In the early years of the aughts, the LSU-Auburn game was the SEC West, and SEC at large some years, game to watch. Both Tigers were finding their strides and it seemed whoever won the battle would have a good or great year. A loss didn't mean a bad year, but it usually mean titles were off the table. While Auburn has been up and down the past few years while LSU has been, well, winning, the game still feels like it carries all the importance of a season-defining game. More past the break.
The definitive moment in the series, though came years before in 1988. By now, everyone knows of it, but the Earthquake Game will never be forgotten. The night the crowd roared so deafeningly that it measured on the Richter scale in the Howe-Russell Geoscience building halfway across campus. Tommy Hodson to Eddie Fuller will forever be immortalized. This year's tilt actually marks the 25th anniversary of that game, which saw the Good Tigers win 7-6 thanks to that momentous play.
A decade later, LSU-Auburn would find themselves playing big games every single year.
The recent hate got it's beginning in 1999, when Auburn players thought smoking stogies at midfield after beating LSU in Tiger Stadium to honor Tommy Tuberville's birthday would be a good idea. It was not. I don't believe in superstition, but Auburn's not won in Baton Rouge since that game.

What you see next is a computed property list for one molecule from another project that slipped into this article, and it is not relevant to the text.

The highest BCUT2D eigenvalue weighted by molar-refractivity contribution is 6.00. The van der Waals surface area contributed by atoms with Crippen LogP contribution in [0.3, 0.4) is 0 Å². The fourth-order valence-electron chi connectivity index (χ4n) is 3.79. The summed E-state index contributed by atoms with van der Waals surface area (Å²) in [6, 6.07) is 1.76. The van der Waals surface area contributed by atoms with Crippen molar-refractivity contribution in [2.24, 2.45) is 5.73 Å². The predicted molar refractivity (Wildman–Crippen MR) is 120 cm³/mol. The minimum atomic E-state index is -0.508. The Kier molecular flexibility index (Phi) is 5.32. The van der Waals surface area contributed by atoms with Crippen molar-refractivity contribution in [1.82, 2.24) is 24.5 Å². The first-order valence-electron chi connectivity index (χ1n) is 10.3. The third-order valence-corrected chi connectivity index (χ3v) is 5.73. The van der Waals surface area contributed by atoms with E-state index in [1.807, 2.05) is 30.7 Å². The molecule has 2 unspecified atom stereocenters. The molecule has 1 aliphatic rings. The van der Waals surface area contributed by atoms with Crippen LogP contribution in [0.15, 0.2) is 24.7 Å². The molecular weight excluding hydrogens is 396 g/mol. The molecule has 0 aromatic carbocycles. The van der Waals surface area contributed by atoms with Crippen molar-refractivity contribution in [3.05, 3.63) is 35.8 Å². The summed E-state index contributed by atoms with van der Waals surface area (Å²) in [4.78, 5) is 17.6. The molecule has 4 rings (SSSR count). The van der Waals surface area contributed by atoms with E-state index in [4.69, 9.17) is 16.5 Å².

From 2000 to 2007, the home team won every game. While not every tilt was a single possession game, they were all competitive. Both teams based their seasons off the outcome of this game.
In recent years though, a little of the hot hate has cooled off, as Auburn–outside of the Cam Newton year–hasn't been the most competitive. LSU got out of Auburn winning by only two points last season, but Auburn was atrocious last year. Plus, LSU drubbed the Wareagletiger Plainsmen in Tiger Stadium in 2011 by a score of 45-10. The games haven't exactly been beautiful lately, but there is still the fire just below the surface.
Alabama hate will burn bright no matter the year no matter the circumstance, but there will always be a special place for Auburn. Years that LSU has beaten Auburn certainly feel more successful than years when Auburn takes the glory, even in the years when LSU goes on the win double-digit games. Maybe it's those early aught matches when both teams were more evenly matched, but it feels good to notch a victory over Auburn.
This year, Auburn's feeling a little resurgent under first-year head coach Gus Malzahn, but this will be the first actual test of his tenure. Auburn's got some talent still in the cupboard, but LSU should be easily the better team Saturday. So while LSU may be walking away with a predetermined win Saturday, believe that the rivalry will still be there, right under the surface, ready for another cardiac-moment game.